Mingara One Central Coast 10km – Jordan Cowley
Race Date: November 25th Results: 2018
Lead up events
Held the morning after another successful FAGAN, the Central Coast 10km was a good way to mentally close out 2018 and open the door on 2019. I was driven to ruminate on the previous 12 months by Robbo’s excellent interview with Celia Sullohern, in which she reflected on her breakout year and touched on some of her philosophy on running. She talked through some moments throughout the year which had driven home the need to (re)discover running for your own reasons rather than for plaudits or the expectations of others. I also took great heart from her desire to relate the convivial nature of recreational running to the often cold, aloof nature of professional athletics.
Similar to Celia, I had a good running year – though I only went to the Commonwealth Games to watch rather than race. My training didn’t change appreciably from 2017, other than being a little more consistent. I averaged a shade under 70km per week, with two weeks above 80km (peaking at 82km). I mostly achieved two or three quality sessions each week, rotating through flat intervals, fartlek, and repeats of Tyrrell or Brown St in the aptly named The Hill, but with no cross training to speak of and only some light bodyweight strength work to keep me in condition for work fitness tests.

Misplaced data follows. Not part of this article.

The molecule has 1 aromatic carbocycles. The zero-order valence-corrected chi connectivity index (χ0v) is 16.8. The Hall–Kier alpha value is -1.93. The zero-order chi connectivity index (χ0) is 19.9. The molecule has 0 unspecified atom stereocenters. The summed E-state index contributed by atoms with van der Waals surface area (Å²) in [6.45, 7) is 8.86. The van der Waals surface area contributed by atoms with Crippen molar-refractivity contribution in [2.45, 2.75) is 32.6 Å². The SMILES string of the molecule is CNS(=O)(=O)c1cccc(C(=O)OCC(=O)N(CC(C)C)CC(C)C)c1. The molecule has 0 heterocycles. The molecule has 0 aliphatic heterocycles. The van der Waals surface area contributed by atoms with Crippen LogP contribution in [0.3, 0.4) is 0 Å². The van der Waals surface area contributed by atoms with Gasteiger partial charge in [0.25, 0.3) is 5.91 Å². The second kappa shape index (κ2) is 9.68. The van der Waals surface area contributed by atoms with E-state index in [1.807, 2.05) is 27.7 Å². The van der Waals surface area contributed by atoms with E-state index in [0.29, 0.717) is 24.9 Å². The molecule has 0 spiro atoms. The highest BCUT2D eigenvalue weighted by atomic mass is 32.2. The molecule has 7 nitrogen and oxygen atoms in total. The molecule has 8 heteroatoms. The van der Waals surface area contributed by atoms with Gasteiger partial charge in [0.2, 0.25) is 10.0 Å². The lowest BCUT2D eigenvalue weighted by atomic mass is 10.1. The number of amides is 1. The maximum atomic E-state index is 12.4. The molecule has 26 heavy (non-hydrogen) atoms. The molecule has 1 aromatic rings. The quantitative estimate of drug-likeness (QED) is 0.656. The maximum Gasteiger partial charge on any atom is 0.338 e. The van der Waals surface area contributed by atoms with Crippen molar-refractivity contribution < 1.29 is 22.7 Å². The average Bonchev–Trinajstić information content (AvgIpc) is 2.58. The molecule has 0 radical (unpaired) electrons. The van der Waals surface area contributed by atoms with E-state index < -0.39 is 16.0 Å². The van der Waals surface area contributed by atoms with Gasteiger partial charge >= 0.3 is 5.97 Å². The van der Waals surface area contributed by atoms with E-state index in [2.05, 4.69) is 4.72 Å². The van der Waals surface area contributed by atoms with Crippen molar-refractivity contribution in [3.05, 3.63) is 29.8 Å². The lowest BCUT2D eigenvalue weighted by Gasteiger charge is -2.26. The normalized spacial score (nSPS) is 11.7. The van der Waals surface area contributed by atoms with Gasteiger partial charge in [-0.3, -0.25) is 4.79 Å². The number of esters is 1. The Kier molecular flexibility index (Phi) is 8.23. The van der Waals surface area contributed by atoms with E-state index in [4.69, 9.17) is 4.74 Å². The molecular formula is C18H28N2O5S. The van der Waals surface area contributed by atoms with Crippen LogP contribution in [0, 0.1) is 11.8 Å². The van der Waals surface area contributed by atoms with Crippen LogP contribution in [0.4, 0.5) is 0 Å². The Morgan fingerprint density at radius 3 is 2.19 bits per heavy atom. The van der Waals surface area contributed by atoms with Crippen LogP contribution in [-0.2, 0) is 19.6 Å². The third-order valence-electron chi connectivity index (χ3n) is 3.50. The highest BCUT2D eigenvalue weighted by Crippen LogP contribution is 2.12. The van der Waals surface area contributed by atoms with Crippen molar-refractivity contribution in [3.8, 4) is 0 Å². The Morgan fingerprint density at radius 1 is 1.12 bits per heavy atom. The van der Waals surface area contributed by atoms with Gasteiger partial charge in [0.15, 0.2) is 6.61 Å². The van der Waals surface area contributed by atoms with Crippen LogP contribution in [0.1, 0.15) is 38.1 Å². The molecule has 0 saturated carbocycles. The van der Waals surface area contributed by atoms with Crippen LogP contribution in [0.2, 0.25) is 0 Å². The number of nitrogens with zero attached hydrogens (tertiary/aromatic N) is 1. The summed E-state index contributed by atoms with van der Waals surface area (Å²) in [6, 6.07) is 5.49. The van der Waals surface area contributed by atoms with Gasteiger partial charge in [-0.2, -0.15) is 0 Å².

I was frankly surprised by my first two races for the year, both in April; a 32 second personal best at the hilly NewRun Half Marathon for 2nd overall behind fellow Flyer Rob Bennett, and a modest 1:57 improvement at one of my favourite runs, the Great Train Race in Melbourne’s Dandenong Ranges. Travelling to Homebush for the Sydney:10 in May with lofty ambitions, I had arguably my worst race ever. Even though I equaled my previous PB, things went pear-shaped in the third kilometre and the result was well short of expectations.